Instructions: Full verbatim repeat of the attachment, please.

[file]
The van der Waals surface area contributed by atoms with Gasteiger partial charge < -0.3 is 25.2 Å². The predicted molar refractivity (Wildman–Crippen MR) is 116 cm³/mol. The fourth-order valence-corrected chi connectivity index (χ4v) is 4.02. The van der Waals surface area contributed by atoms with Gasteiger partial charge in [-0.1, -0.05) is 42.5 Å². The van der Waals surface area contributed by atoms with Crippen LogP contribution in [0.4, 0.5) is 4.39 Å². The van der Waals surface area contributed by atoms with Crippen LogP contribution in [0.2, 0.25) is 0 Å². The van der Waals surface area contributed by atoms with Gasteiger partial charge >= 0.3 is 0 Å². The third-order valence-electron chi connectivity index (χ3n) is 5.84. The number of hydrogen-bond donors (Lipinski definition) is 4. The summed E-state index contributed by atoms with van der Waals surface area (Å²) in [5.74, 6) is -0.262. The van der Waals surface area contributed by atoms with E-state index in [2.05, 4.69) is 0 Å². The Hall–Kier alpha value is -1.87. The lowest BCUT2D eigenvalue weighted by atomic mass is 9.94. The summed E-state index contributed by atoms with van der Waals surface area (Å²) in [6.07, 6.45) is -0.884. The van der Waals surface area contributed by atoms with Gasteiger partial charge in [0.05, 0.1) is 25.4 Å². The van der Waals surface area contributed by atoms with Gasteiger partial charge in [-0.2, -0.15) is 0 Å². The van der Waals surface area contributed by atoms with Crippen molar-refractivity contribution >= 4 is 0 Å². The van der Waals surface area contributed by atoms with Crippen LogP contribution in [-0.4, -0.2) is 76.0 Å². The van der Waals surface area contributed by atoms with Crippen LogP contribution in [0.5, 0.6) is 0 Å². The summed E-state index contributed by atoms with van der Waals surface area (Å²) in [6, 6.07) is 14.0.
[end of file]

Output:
The van der Waals surface area contributed by atoms with Gasteiger partial charge < -0.3 is 25.2 Å². The predicted molar refractivity (Wildman–Crippen MR) is 116 cm³/mol. The fourth-order valence-corrected chi connectivity index (χ4v) is 4.02. The van der Waals surface area contributed by atoms with Gasteiger partial charge in [-0.1, -0.05) is 42.5 Å². The van der Waals surface area contributed by atoms with Crippen LogP contribution in [0.4, 0.5) is 4.39 Å². The van der Waals surface area contributed by atoms with Crippen LogP contribution in [0.2, 0.25) is 0 Å². The van der Waals surface area contributed by atoms with Gasteiger partial charge >= 0.3 is 0 Å². The third-order valence-electron chi connectivity index (χ3n) is 5.84. The number of hydrogen-bond donors (Lipinski definition) is 4. The summed E-state index contributed by atoms with van der Waals surface area (Å²) in [5.74, 6) is -0.262. The van der Waals surface area contributed by atoms with E-state index in [2.05, 4.69) is 0 Å². The Hall–Kier alpha value is -1.87. The lowest BCUT2D eigenvalue weighted by atomic mass is 9.94. The summed E-state index contributed by atoms with van der Waals surface area (Å²) in [6.07, 6.45) is -0.884. The van der Waals surface area contributed by atoms with Gasteiger partial charge in [0.05, 0.1) is 25.4 Å². The van der Waals surface area contributed by atoms with Gasteiger partial charge in [-0.2, -0.15) is 0 Å². The van der Waals surface area contributed by atoms with Crippen molar-refractivity contribution >= 4 is 0 Å². The van der Waals surface area contributed by atoms with Crippen LogP contribution in [-0.4, -0.2) is 76.0 Å². The van der Waals surface area contributed by atoms with Crippen LogP contribution in [0.5, 0.6) is 0 Å². The summed E-state index contributed by atoms with van der Waals surface area (Å²) in [6, 6.07) is 14.0.